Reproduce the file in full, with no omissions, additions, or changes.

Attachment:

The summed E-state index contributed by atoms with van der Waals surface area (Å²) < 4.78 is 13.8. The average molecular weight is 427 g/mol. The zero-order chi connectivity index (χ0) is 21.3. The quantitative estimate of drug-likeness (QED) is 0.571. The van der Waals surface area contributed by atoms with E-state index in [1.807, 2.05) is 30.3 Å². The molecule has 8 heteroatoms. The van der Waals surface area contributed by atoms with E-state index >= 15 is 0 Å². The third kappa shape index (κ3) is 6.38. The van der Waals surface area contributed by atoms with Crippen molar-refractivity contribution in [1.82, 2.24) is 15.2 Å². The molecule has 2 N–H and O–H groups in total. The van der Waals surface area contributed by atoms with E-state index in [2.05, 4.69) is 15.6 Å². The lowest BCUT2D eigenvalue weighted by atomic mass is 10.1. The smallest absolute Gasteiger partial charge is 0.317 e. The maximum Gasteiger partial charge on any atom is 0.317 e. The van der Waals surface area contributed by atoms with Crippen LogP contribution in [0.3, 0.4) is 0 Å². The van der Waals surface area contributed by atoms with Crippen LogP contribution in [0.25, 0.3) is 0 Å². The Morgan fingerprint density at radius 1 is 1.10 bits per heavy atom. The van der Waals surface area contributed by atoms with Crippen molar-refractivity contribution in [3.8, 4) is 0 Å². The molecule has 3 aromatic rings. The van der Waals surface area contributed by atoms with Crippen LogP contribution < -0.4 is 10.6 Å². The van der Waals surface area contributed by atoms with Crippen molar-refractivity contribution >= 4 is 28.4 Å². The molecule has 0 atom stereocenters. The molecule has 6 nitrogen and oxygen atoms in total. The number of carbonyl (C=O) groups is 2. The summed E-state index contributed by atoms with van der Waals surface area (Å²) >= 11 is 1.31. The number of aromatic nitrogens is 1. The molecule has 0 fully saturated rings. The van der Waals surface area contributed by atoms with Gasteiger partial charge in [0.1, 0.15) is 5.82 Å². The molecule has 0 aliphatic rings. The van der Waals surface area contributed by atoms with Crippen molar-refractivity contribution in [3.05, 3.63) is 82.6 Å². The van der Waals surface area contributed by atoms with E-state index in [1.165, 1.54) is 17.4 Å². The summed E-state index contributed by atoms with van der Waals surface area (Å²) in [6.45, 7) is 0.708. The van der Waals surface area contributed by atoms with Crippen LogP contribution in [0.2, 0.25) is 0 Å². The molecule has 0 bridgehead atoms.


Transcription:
The summed E-state index contributed by atoms with van der Waals surface area (Å²) < 4.78 is 13.8. The average molecular weight is 427 g/mol. The zero-order chi connectivity index (χ0) is 21.3. The quantitative estimate of drug-likeness (QED) is 0.571. The van der Waals surface area contributed by atoms with E-state index in [1.807, 2.05) is 30.3 Å². The molecule has 8 heteroatoms. The van der Waals surface area contributed by atoms with E-state index >= 15 is 0 Å². The third kappa shape index (κ3) is 6.38. The van der Waals surface area contributed by atoms with Crippen molar-refractivity contribution in [1.82, 2.24) is 15.2 Å². The molecule has 2 N–H and O–H groups in total. The van der Waals surface area contributed by atoms with E-state index in [2.05, 4.69) is 15.6 Å². The lowest BCUT2D eigenvalue weighted by atomic mass is 10.1. The smallest absolute Gasteiger partial charge is 0.317 e. The maximum Gasteiger partial charge on any atom is 0.317 e. The van der Waals surface area contributed by atoms with Crippen LogP contribution in [0.3, 0.4) is 0 Å². The van der Waals surface area contributed by atoms with Crippen LogP contribution in [0.25, 0.3) is 0 Å². The Morgan fingerprint density at radius 1 is 1.10 bits per heavy atom. The van der Waals surface area contributed by atoms with Crippen molar-refractivity contribution in [3.8, 4) is 0 Å². The molecule has 3 aromatic rings. The van der Waals surface area contributed by atoms with Crippen LogP contribution < -0.4 is 10.6 Å². The van der Waals surface area contributed by atoms with Crippen molar-refractivity contribution >= 4 is 28.4 Å². The molecule has 0 atom stereocenters. The molecule has 6 nitrogen and oxygen atoms in total. The number of carbonyl (C=O) groups is 2. The summed E-state index contributed by atoms with van der Waals surface area (Å²) >= 11 is 1.31. The number of aromatic nitrogens is 1. The molecule has 0 fully saturated rings. The van der Waals surface area contributed by atoms with Gasteiger partial charge in [0.1, 0.15) is 5.82 Å². The molecule has 0 aliphatic rings. The van der Waals surface area contributed by atoms with Crippen molar-refractivity contribution in [3.05, 3.63) is 82.6 Å². The van der Waals surface area contributed by atoms with E-state index in [1.165, 1.54) is 17.4 Å². The summed E-state index contributed by atoms with van der Waals surface area (Å²) in [6.45, 7) is 0.708. The van der Waals surface area contributed by atoms with Crippen LogP contribution in [0.2, 0.25) is 0 Å². The molecule has 0 bridgehead atoms.